17 May 2022
Our new exhibition Gold opens this week. It explores the use of gold in books and documents across twenty countries, seventeen languages, and five major world religions. We show how people have used gold to communicate profound value, both worldly and spiritual, across cultures and time periods. All 50 of the objects in the exhibition are star items. But to whet your appetite, here are some of our highlights:
The Harley Golden Gospels
The exhibition begins with three sacred texts from different world religions written entirely in gold. Writing in gold ink was expensive and required great scribal skill, so entire books written in gold are very rare. One of these is the Harley Golden Gospels, made at the court of Charlemagne, who ruled over the majority of western and central Europe as Holy Roman Emperor at the beginning of the 8th century. In addition to the elegant gold script, every text page has a different elaborate gold border.
Sultan Baybars’ Qur’an
Sharing the case with the Gospels is another sacred manuscript written entirely in gold, one of the volumes of Sultan Baybars’ Qur’an. This splendid manuscript is named after the ruler who commissioned it, Rukn al-Din Baybars al-Jashnagir, who later became the Mamluk Sultan Baybars II. The Mamluk Sultanate was the greatest Islamic empire of the Middle Ages, occupying lands from Egypt to Syria and across the Red Sea. This seven-volume Qur’an was copied in Cairo by the calligrapher Muhammad ibn al-Wahid, and the golden rosettes and marginal ornaments were the work of a team of artists headed by the master illuminator, Abu Bakr, also known as Sandal.
Malayalam treaty on gold
There is a long tradition in South Asia of using durable metals for the recording of important legal and political texts. This treaty, written in Malayalam, details a defensive alliance between the powerful Zamorin or ruler of Calicut, on the southern Indian Malabar coast, and the Dutch. It is inscribed in eight lines on a strip of gold over two metres long.
Maunggan gold plates
Dating to the 5th–6th centuries, these two inscribed gold plates are amongst the oldest items in the exhibition. The plates start with a well-known chant, Ye dhamma, which refers to the core teachings of Buddhism: suffering, what causes it, and how to end it. They were originally rolled and placed at the base of a stupa, symbolising the presence of the Buddha and endowing the monument with sacredness.
The Queen Mary Psalter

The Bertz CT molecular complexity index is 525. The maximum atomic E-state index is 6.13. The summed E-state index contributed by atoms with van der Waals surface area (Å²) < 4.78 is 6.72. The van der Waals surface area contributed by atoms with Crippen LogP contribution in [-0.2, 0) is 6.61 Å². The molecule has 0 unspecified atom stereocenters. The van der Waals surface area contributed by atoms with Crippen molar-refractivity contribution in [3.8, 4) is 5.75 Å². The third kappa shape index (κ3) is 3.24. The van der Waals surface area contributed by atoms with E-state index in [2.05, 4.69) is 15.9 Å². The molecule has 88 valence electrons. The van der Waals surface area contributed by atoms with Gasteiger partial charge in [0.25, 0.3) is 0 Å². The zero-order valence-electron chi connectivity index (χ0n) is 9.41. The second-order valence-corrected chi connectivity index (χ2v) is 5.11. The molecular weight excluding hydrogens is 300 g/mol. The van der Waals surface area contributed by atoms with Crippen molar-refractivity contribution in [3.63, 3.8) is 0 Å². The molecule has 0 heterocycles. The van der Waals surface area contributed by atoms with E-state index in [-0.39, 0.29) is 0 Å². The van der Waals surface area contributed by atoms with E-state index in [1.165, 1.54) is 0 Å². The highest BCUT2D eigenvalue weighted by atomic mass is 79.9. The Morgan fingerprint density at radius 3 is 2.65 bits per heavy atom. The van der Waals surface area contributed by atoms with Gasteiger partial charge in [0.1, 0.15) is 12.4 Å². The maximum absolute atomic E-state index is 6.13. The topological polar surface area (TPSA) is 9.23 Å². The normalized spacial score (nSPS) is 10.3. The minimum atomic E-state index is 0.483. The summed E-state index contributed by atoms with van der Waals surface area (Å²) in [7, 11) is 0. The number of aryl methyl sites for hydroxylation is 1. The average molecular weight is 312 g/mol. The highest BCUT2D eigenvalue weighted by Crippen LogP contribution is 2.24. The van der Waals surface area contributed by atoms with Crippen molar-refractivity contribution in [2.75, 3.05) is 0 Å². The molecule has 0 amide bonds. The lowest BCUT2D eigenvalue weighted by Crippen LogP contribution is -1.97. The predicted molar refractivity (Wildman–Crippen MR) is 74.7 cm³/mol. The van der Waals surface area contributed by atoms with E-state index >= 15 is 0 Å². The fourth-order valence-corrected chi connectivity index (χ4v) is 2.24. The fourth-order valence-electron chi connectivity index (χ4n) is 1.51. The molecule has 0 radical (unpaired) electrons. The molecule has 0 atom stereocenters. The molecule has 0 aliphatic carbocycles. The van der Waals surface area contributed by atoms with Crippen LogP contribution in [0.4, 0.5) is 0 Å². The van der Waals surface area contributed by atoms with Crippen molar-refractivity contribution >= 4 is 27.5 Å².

Gold was also used for illuminating pictures in luxury manuscripts. The Queen Mary Psalter is one of the most extensively illustrated biblical manuscripts ever produced, containing over 1000 images. Many of its beautiful illuminations are set against backgrounds of gold leaf decorated with intricate incised and painted patterns. The manuscript is known after Queen Mary I, to whom it was presented in the 16th century after a customs official prevented its export from England.
The Benedictional of Æthelwold
When St Æthelwold, bishop of Winchester, commissioned this book, he specified that it should be ‘well adorned and filled with various figures decorated with manifold beautiful colours and with gold’. True to Æthelwold’s instruction, the manuscript is richly decorated with images of biblical scenes and saints, such as St Æthelthryth of Ely here, clothed in gold and set in an opulent golden frame.
The Golden Haggadah
Haggadah is the text for Passover Eve telling the story of the Jews’ exodus from slavery in Egypt. Because of the tooled gold-leaf backgrounds of the illustrations, this lavish manuscript is known as the Golden Haggadah. It contains 14 full pages devoted to scenes from Genesis and Exodus. For example, in the top left Joseph dreams of his brothers’ sheaves of wheat bowing to his upright central sheaf, all set against the intricate cross-hatched golden background.
The Psalter of Queen Melisende
Another manuscript that features impressive gold illumination is the Melisende Psalter. It was probably made for Queen Melisende (died 1161), who reigned in the Crusader kingdom of Jerusalem jointly with her husband Fulk of Anjou, and then with her son. Unusually, the initial ‘B’ (for Beatus, meaning blessed) at the beginning of the first Psalm is decorated entirely in gold with black line drawing.
These amazing manuscripts are only a small sample of the fifty golden books and documents that you can see on display in the exhibition. We hope you are as excited for the opening as we are!
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The exhibition is supported by the Goldhammer Foundation and the American Trust for the British Library, with thanks to The John S Cohen Foundation, The Finnis Scott Foundation, the Owen Family Trust and all supporters who wish to remain anonymous.